The Wahkiakum County Eagle - Established as The Skamokawa Eagle in 1891

PUD considering acquisition of water system in Skamokawa


November 9, 2017

The Wahkiakum PUD Board of Commissioners gave the general manager approval to investigate the possibility of acquiring a water system in Skamokawa, and listened to reports, including one from a Bonneville Power Administration representative, on Tuesday.

“Westside Water shareholders had a meeting and they approached the PUD,” General Manager Dave Tramblie told the commissioners. “We had a meeting where they indicated they were interested in the PUD running the system for them. There is going to be a lot of administrative work, including contacting the Department of Health, and working on some specific issues that need to be addressed.”

Commissioner Dennis Reid pointed out that the water system that served Skamokawa had no debt and was making a little money.

“I think we should definitely give the manager approval to proceed until we hit a roadblock or something,” Reid said. “When somebody comes to us for a request like that for service, that’s what we do, we should try to meet that, if it’s feasible.”

After some discussion, the commissioners approved the motion to move forward.

“I think Westside Water is doing this for honorable reasons,” Commissioner Gene Healy said, “and we are too, so it’s a match made in heaven.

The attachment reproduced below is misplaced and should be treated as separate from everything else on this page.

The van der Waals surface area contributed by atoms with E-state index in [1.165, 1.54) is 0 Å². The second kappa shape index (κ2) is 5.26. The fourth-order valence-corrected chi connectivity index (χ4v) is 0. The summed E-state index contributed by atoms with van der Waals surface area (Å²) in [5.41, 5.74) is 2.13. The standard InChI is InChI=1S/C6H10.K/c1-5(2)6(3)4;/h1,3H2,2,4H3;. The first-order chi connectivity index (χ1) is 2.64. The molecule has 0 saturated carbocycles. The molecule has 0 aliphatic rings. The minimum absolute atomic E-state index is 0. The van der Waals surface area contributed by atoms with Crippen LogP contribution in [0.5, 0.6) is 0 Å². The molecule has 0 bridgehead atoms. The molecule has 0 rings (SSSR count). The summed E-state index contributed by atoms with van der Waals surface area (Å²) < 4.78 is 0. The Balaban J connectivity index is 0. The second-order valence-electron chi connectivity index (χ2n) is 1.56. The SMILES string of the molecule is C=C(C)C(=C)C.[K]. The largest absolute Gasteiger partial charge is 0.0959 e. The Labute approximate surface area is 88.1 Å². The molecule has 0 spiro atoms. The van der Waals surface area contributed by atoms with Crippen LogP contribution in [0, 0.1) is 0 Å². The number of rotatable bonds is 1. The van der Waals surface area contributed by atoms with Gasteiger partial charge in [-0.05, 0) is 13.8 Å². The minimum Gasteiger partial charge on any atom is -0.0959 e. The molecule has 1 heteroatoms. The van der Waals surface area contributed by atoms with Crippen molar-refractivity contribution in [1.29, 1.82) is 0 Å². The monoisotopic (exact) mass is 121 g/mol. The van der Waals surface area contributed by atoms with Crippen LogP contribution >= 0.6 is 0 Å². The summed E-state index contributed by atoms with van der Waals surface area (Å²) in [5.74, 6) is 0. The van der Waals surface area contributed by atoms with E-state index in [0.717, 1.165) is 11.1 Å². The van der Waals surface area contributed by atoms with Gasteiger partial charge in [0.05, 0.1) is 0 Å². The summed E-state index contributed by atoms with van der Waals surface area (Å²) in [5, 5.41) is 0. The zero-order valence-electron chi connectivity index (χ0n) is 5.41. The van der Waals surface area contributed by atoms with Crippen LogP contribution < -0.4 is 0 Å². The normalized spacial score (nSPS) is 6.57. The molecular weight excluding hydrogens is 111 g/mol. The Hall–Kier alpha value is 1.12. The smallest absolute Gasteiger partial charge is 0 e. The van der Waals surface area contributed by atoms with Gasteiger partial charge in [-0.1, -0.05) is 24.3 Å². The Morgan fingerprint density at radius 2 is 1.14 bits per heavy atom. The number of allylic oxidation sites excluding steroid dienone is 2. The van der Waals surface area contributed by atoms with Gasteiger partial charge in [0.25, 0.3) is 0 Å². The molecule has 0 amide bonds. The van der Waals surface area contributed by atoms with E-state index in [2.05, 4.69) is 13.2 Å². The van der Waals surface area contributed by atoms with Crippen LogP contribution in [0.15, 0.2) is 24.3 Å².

Melanie Jackson, a transmission account executive from BPA started off the reports.

“We are working on some reorganization, not just the agency, but on the transmission side of the house,” Jackson said. She also said they were trying to streamline their planning process before fielding questions from the commissioners.

Tramblie reported that the PUD crews had spent much of a 24 hour period making repairs caused by damaging wind and rain on October 21 and 22. He also said that the PUD had assisted Westside Water with an emergency water break in Skamokawa last week.

“The county pitched in,” Tramblie said, “they brought us a load of rock to put back in the road, which was extremely helpful. It was good. Everyone worked together.”

Last week, the PUD also removed a couple of overhead spans on East Valley Road due to potential problems with trees, and moved them underground.

Tramblie said that one customer had opted out of the radio read meters, despite a one time $80 opt out fee and a $15 monthly charge.

“In Grant County, I believe it’s $450 for the one time opt out fee,” Reid said. “And the monthly is $60, I think. I think we’ve been very fair.”

Reid was on the right track. It actually costs Grant County PUD customers $250.99 for the one time opt out fee, and $64.34 each month to have an employee manually check their meter.

Tramblie said that he was awaiting a report from an engineer regarding the upgrade project for the Grays River substation. Tramblie hopes to replace the high side fuse and the low side bus on the transformer. He would also like to get a new transformer and new regulators.

Auditor Erin Wilson said that state auditors had finished their work on site and that an exit conference was scheduled for November 21.

After a Public Utility Risk Management Services cyber security workshop, Wilson said that a cyber risk assessment was requested for all utilities in their pool.

“We need to have a baseline,” Wilson said. “We’ll set a standard to strive for. That will be a good thing to come out of that, for all of us, since we share that risk.”

Commissioners canceled the current bids on the Western Wahkiakum Water System computer upgrades at Tramblie’s request.

“All three bids were over budget,” Tramblie said. “We’ll go back to the drawing board.”


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